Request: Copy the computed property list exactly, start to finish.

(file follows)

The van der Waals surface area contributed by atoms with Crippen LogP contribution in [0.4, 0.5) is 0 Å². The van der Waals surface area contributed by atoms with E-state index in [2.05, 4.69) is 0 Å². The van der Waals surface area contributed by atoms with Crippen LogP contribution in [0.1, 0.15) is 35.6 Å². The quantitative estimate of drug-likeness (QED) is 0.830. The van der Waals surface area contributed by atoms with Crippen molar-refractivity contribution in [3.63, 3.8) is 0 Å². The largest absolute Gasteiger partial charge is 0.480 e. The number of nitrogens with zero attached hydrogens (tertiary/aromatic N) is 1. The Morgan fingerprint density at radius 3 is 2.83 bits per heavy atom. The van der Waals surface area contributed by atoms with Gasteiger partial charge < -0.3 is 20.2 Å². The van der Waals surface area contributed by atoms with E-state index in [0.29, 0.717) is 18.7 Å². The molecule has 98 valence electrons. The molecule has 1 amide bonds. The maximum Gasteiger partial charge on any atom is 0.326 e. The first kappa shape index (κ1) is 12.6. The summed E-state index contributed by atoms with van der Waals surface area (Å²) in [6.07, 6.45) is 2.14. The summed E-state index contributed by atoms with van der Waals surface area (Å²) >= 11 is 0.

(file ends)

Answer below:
The van der Waals surface area contributed by atoms with Crippen LogP contribution in [0.4, 0.5) is 0 Å². The van der Waals surface area contributed by atoms with E-state index in [2.05, 4.69) is 0 Å². The van der Waals surface area contributed by atoms with Crippen LogP contribution in [0.1, 0.15) is 35.6 Å². The quantitative estimate of drug-likeness (QED) is 0.830. The van der Waals surface area contributed by atoms with Crippen molar-refractivity contribution in [3.63, 3.8) is 0 Å². The largest absolute Gasteiger partial charge is 0.480 e. The number of nitrogens with zero attached hydrogens (tertiary/aromatic N) is 1. The Morgan fingerprint density at radius 3 is 2.83 bits per heavy atom. The van der Waals surface area contributed by atoms with Gasteiger partial charge < -0.3 is 20.2 Å². The van der Waals surface area contributed by atoms with E-state index in [0.29, 0.717) is 18.7 Å². The molecule has 98 valence electrons. The molecule has 1 amide bonds. The maximum Gasteiger partial charge on any atom is 0.326 e. The first kappa shape index (κ1) is 12.6. The summed E-state index contributed by atoms with van der Waals surface area (Å²) in [6.07, 6.45) is 2.14. The summed E-state index contributed by atoms with van der Waals surface area (Å²) >= 11 is 0.